Arrested Development Documentary Has To Hit Up Kickstarter Because Fox Claims Copyright On Set Photos

from the wtf dept

Just a few weeks ago, we had a story about how an awesome looking documentary about comic artists needed to hit up Kickstarter to raise more money solely to purchase licenses to some of the artwork & video clips in the film. Most of the copyright holders let them use the work for free, but a few were demanding payment -- often thousands of dollars for a single image or short clip. As we've noted, documentary filmmakers are scared to death of relying on fair use, because they don't want to get sued (and some insurance providers won't give you insurance if you plan to rely on fair use).

And, now, there's an even crazier example. Two huge fans of the cult favorite TV show, Arrested Development have made a documentary about the show, talking to a ton of people who created and acted in the show, as well as to a bunch of fans. Given that a new season (via Netflix) is quickly approaching, getting this documentary out would make sense. The film is finished according to the filmmakers. Done done done. So why are they asking Kickstarter for $20,053? Yup, you guessed it. Copyright licensing issues. And this time, it's really crazy:
After five years, we're finally close to releasing the documentary. Our final step is to pay the network for photos from the set of the show. These photos are extremely relevant to the story, and we can't move forward with the release of the documentary until our fees are paid to the network. This is where you come in. Help us pay the network fees so every Arrested fan can see this documentary!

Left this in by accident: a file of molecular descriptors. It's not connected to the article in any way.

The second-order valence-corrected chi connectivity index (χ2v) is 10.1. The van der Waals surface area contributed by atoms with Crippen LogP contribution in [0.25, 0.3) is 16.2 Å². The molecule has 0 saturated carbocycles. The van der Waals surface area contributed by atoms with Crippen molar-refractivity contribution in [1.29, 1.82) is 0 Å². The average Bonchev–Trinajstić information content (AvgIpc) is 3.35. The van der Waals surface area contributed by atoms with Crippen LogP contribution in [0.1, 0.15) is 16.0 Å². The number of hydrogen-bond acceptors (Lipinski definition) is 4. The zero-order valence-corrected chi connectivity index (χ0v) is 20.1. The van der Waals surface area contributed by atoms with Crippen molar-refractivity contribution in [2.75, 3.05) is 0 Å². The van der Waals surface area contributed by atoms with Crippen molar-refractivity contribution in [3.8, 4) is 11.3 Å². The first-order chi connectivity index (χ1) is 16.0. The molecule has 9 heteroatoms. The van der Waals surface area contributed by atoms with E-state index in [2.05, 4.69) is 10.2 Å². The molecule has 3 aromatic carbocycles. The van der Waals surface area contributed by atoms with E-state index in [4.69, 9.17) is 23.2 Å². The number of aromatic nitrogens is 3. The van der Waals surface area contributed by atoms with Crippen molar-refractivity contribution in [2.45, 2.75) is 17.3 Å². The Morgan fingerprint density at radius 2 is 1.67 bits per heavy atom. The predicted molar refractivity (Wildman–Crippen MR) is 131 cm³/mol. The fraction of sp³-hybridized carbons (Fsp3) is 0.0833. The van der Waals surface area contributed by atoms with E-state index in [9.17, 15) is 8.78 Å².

Yes, photos from the set. And, "the network" in this case is 20th Century Fox. This seemed so ridiculous to me that I asked the filmmakers, Jeff Smith & Neil Lieberman, for the details, and they said that these are photos taken by a variety of people on set and that the people who took the photos gave them to Jeff & Neil willingly, but that "the network is claiming copyright." Just to be clear, Jeff & Neil don't have a problem with this, saying that they believe that this is "within the network's rights" to make that claim and they emphasized that Fox was giving them a "deep discount on the photos" and that it "could have been much worse" otherwise.

While it's great that the filmmakers are fine with this, it still seems quite troubling to me. Whoever took the photos in the first place would own the copyright on the basic photos themselves. This implies that Fox is claiming copyright on the set itself, which appears in the images (or, they're lying and claiming copyright on something they have no copyright on). And, yes, they could potentially claim copyright on the set -- but that doesn't make this any less crazy. Jeff & Neil would have a massively clear fair use argument if they were challenged on using these images. It is not as if the use of those images would somehow harm the "market" for "the set" itself (which is about all the network could possibly be claiming copyright on). It would obviously be a transformative use, and they'd just be displaying parts of the set. This is about as open and shut a fair use case as you could possibly imagine.

And, really, this is doubly ridiculous, because this documentary is only going to help promote the show more, not harm it in any way... oh wait. Fox no longer benefits from that because Fox cancelled the show and the new season is happening on Netflix instead... Perhaps that's what this is about. The cash from this Kickstarter could have gone into all sorts of actually useful things, including more marketing and promotions for the documentary (which does look great). But, instead, it's going into Fox's bank account, because Rupert Murdoch needs it more than two independent documentary filmmakers who were huge fans of the show. I thought copyright was supposed to be about helping filmmakers, not forcing them to waste $20,000+ dollars on a bogus copyright claim..